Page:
Macroom was the main base in Cork for the Auxiliary Division of the Royal Irish Constabulary (RIC) during the Irish War of Independence. The Irish Republican Army (IRA) was highly active in the county, especially in the areas around Macroom, Bandon and Dunmanway. RIC policemen in the town described the area as "practically in a state of war". After a series of burnings of local RIC barracks and courthouses a curfew was imposed on the town, with a ban on public meetings and market fairs.[11] A local IRA volunteers wrote of a "hinterland unpoliced and unwatched". Local RIC policemen felt they had lost control and the Auxiliaries were called to reinforce them. The townspeople of Macroom treated the Auxiliaries with hostility, and there were instances of their patrols being stoned. The British were embroiled in a guerrilla battle in the Muskerry hills, coming under fire from the Ballyvourney IRA cell, and lost three men – two of them officers – in one attack.[12]

On 28 November 1920 at Kilmichael, on the road between Macroom and Dunmanway, a convoy consisting of 18 Auxiliaries in two lorries were ambushed by IRA volunteers from the 3rd Cork Brigade under the command of Tom Barry. 16 Auxiliaries were killed and 1 wounded, while the IRA suffered no casualties. After the ambush, the Auxiliaries increased their mistreatment of the County Cork populace, and martial law was declared in the counties of Cork, Kerry, Limerick and Tipperary, which led Macroom to fall under martial law for a period of time.[13] Macroom Castle was burned out on five separate occasions; the last occasion was on 18 August 1922, following the evacuation of the Auxiliaries from the town. Volunteers from the anti-treaty IRA, including Erskine Childers and Frank O'Connor, retreated from Cork City to Macroom, burning the castle before leaving during the Irish Civil War.[citation needed]

The ruined home of the Cork branch of the Massey family, burned out and abandoned during the War of Independence. The hill on which it is located is known as "Mount Massey".

Mount Massey which is now ruined, was the 18th and 19th century home of the members of the Massey family, and is located north by Kilnagurteen and gave the townland of Masseytown its name. The family were major landowners with land covering 13,363 acres, extending from Clondrohid to Drishane. During the 19th century, the family tried to temper growing Irish nationalist sentiment by sponsoring the local town fair. Later their home and estate was besieged and burnt in December 1920 by IRA volunteers during the Irish War of Independence.[14]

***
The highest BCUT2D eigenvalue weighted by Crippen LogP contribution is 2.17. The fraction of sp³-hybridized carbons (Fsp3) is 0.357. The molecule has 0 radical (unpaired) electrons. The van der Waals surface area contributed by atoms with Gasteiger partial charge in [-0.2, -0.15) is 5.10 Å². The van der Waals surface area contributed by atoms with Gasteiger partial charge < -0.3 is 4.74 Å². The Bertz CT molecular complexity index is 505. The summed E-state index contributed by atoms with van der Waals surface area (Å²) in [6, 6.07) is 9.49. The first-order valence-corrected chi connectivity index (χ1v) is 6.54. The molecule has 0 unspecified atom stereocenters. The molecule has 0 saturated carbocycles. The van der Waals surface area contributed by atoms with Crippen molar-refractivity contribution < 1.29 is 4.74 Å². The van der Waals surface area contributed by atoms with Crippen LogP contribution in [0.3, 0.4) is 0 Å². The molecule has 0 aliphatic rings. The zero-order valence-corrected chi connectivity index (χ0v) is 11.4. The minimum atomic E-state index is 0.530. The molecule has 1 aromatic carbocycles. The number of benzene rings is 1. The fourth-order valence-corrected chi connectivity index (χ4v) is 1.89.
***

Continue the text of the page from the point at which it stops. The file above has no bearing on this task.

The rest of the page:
IRA volunteer and politician Michael Collins was killed in 1922 in an ambush near Béal na Bláth. Lady Olivia Ardilaun, a descendant of the McCarthys, and widow of Lord Ardilaun, sold the castle demesne in 1924 to a group of local businessmen, which they put in trust for the town.[15]

Geography and climate[edit]

Macroom was built on the River Sullane, a tributary of the River Lee. Its hinterland lies on a valley at the foot of the Boggeragh Mountains. The town stretches for about 2 miles (3.2 km) and largely consists of two long streets, Main Street and New Street, divided by the Ten Arch Bridge, which also leads off to the suburb of Massey Town, further towards the village of Ballinagree and the Boggeragh Mountains.

Like the rest of Ireland, the climate is temperate maritime, very even and heavily influenced by the North Atlantic Current, resulting in mild winters and cool summers.[16] Weather in Macroom is mild, usually warm, temperate and humid, with significant rainfall throughout the year, averaging at 1164 mm. Rain falls on average around 21 days of each month, peaking in December (average 24 days), and falling off slightly in June (average 21 days). Snow is uncommon; it tends to fall in January or February, for an average of 2–3 days per year. Wind speeds vary from c 80 km/hr avg in winter, to 50–52 in summer. The mean temperature is 10.1 °C.[17]

Economy[edit]

Castle Street, with tower in background

The economy is primarily agricultural, with local dairy farmers being members of the Dairygold co-operative. Their milk is dried or evaporated in Mitchelstown as skim milk or whey concentrate, and eventually supplied to the local Danone plant, which produces infant formula for a worldwide market.

Tourism[edit]

View of the back square, showing the late Gerard Golden's public house; commonly "the pub that never served a fool"[citation needed]

Tourist attractions include the town centre, an 18-hole golf course, and the Castle Grounds, with fishing and golfing grounds. The town's surroundings contain large amounts of megalithic monuments, early Christian holy wells, churches and sacred sites associated with ancient visionaries and healers. Mushera Mountain is located a few kilometres to the north of the town, near Millstreet Country Park. It contains the ancient Saint John's Well. Carrigaphooca Castle a tower house 6 km west of the town no longer accessible to the public.

The Castle Arch, the centerpiece of the old castle grounds, admits walkers to the demesne parklands. It is held in trust to, and in the possession of the people of Macroom. Its large park contains riverside walks among mature oak and beech trees.

The Gearagh[edit]

The Gearagh, a submerged oakwood forest 1.5 km east of the town

The Gearagh is a national nature reserve on an inland delta, is located 1.5 kilometres (0.93 mi) south of Macroom. It comprises a series of small islands, separated by anastomosing, mostly flat, river channels or streams,[18] and is bounded by Toon Bridge, Illaunmore, and Anahala Bridge. The area is thought to have been wooded since the end of the last Ice Age c. 8,000 bc.[19] The alluvial woodland extended as far as the Lee Bridge, and consisted of a large number of mature oak and ash trees.[20]

The reserve was gutted in 1954 when the Lee hydro-electric scheme led to extensive tree-felling and flooding. Now submerged houses are visible from the area around Two Mile Bridge. The scheme resulted in the loss of sixty percent of the former oak woodland.[19] Today, the Gearagh is of interest and importance due to its rich and rare diversity of wildlife, and represents the only extant extensive alluvial woodland in Western Europe.[21]

Main pathway from the entrance